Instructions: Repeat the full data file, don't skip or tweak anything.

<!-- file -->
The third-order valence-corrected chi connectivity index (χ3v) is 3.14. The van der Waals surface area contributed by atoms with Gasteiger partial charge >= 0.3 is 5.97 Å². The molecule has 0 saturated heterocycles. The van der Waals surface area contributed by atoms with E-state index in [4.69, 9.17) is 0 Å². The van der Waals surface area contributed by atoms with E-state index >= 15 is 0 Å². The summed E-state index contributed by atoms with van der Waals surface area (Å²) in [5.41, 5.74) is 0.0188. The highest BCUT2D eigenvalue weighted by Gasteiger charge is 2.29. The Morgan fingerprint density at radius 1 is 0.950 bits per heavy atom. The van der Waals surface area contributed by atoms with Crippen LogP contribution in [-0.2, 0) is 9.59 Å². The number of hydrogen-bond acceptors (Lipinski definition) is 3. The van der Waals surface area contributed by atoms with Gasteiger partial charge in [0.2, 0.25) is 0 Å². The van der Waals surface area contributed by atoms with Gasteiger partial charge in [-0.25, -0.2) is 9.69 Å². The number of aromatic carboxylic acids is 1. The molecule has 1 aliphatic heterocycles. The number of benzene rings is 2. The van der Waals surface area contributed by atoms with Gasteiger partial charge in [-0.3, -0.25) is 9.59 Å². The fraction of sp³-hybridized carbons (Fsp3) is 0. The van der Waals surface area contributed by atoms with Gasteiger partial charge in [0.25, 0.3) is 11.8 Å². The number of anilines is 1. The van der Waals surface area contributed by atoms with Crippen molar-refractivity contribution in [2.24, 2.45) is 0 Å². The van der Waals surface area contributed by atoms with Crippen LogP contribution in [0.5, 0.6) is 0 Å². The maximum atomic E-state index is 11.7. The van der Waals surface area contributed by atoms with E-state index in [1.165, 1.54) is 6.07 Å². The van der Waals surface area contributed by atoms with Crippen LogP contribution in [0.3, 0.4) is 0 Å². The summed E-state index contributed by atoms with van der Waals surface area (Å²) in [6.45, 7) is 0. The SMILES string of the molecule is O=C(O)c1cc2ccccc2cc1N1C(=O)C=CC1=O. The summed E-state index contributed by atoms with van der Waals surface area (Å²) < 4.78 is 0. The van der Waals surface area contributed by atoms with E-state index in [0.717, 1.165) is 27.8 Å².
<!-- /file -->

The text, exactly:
The third-order valence-corrected chi connectivity index (χ3v) is 3.14. The van der Waals surface area contributed by atoms with Gasteiger partial charge >= 0.3 is 5.97 Å². The molecule has 0 saturated heterocycles. The van der Waals surface area contributed by atoms with E-state index in [4.69, 9.17) is 0 Å². The van der Waals surface area contributed by atoms with E-state index >= 15 is 0 Å². The summed E-state index contributed by atoms with van der Waals surface area (Å²) in [5.41, 5.74) is 0.0188. The highest BCUT2D eigenvalue weighted by Gasteiger charge is 2.29. The Morgan fingerprint density at radius 1 is 0.950 bits per heavy atom. The van der Waals surface area contributed by atoms with Crippen LogP contribution in [-0.2, 0) is 9.59 Å². The number of hydrogen-bond acceptors (Lipinski definition) is 3. The van der Waals surface area contributed by atoms with Gasteiger partial charge in [0.2, 0.25) is 0 Å². The van der Waals surface area contributed by atoms with Gasteiger partial charge in [-0.25, -0.2) is 9.69 Å². The number of aromatic carboxylic acids is 1. The molecule has 1 aliphatic heterocycles. The number of benzene rings is 2. The van der Waals surface area contributed by atoms with Gasteiger partial charge in [-0.3, -0.25) is 9.59 Å². The fraction of sp³-hybridized carbons (Fsp3) is 0. The van der Waals surface area contributed by atoms with Gasteiger partial charge in [0.25, 0.3) is 11.8 Å². The number of anilines is 1. The van der Waals surface area contributed by atoms with Crippen molar-refractivity contribution in [2.24, 2.45) is 0 Å². The van der Waals surface area contributed by atoms with Crippen LogP contribution in [0.5, 0.6) is 0 Å². The maximum atomic E-state index is 11.7. The van der Waals surface area contributed by atoms with E-state index in [1.165, 1.54) is 6.07 Å². The van der Waals surface area contributed by atoms with Crippen LogP contribution in [0.3, 0.4) is 0 Å². The summed E-state index contributed by atoms with van der Waals surface area (Å²) in [6.45, 7) is 0. The SMILES string of the molecule is O=C(O)c1cc2ccccc2cc1N1C(=O)C=CC1=O. The summed E-state index contributed by atoms with van der Waals surface area (Å²) < 4.78 is 0. The van der Waals surface area contributed by atoms with E-state index in [0.717, 1.165) is 27.8 Å².